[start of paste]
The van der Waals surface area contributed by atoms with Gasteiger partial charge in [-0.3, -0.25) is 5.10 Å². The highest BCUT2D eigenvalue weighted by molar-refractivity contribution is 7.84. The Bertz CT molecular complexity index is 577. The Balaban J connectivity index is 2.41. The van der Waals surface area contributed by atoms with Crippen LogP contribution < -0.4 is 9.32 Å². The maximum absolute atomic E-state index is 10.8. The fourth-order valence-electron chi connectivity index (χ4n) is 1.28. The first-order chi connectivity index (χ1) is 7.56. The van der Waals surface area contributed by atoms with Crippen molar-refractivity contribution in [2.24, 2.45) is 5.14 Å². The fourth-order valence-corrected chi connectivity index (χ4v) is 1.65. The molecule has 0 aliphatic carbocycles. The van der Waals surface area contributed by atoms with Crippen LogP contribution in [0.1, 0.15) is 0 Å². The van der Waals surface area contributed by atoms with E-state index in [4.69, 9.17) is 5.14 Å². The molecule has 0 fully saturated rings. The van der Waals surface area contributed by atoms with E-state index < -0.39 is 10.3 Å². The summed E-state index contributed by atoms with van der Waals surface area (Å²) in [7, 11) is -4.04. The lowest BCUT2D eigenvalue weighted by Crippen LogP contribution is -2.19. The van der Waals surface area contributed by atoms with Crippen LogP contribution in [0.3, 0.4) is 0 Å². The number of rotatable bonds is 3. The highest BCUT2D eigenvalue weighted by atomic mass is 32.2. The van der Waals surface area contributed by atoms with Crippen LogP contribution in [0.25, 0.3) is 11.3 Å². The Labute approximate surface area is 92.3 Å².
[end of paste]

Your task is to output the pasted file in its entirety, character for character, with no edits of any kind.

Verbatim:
The van der Waals surface area contributed by atoms with Gasteiger partial charge in [-0.3, -0.25) is 5.10 Å². The highest BCUT2D eigenvalue weighted by molar-refractivity contribution is 7.84. The Bertz CT molecular complexity index is 577. The Balaban J connectivity index is 2.41. The van der Waals surface area contributed by atoms with Crippen LogP contribution < -0.4 is 9.32 Å². The maximum absolute atomic E-state index is 10.8. The fourth-order valence-electron chi connectivity index (χ4n) is 1.28. The first-order chi connectivity index (χ1) is 7.56. The van der Waals surface area contributed by atoms with Crippen molar-refractivity contribution in [2.24, 2.45) is 5.14 Å². The fourth-order valence-corrected chi connectivity index (χ4v) is 1.65. The molecule has 0 aliphatic carbocycles. The van der Waals surface area contributed by atoms with Crippen LogP contribution in [0.1, 0.15) is 0 Å². The van der Waals surface area contributed by atoms with E-state index in [4.69, 9.17) is 5.14 Å². The molecule has 0 fully saturated rings. The van der Waals surface area contributed by atoms with E-state index < -0.39 is 10.3 Å². The summed E-state index contributed by atoms with van der Waals surface area (Å²) in [7, 11) is -4.04. The lowest BCUT2D eigenvalue weighted by Crippen LogP contribution is -2.19. The van der Waals surface area contributed by atoms with Crippen LogP contribution in [0.3, 0.4) is 0 Å². The number of rotatable bonds is 3. The highest BCUT2D eigenvalue weighted by atomic mass is 32.2. The van der Waals surface area contributed by atoms with Crippen LogP contribution in [0.25, 0.3) is 11.3 Å². The Labute approximate surface area is 92.3 Å².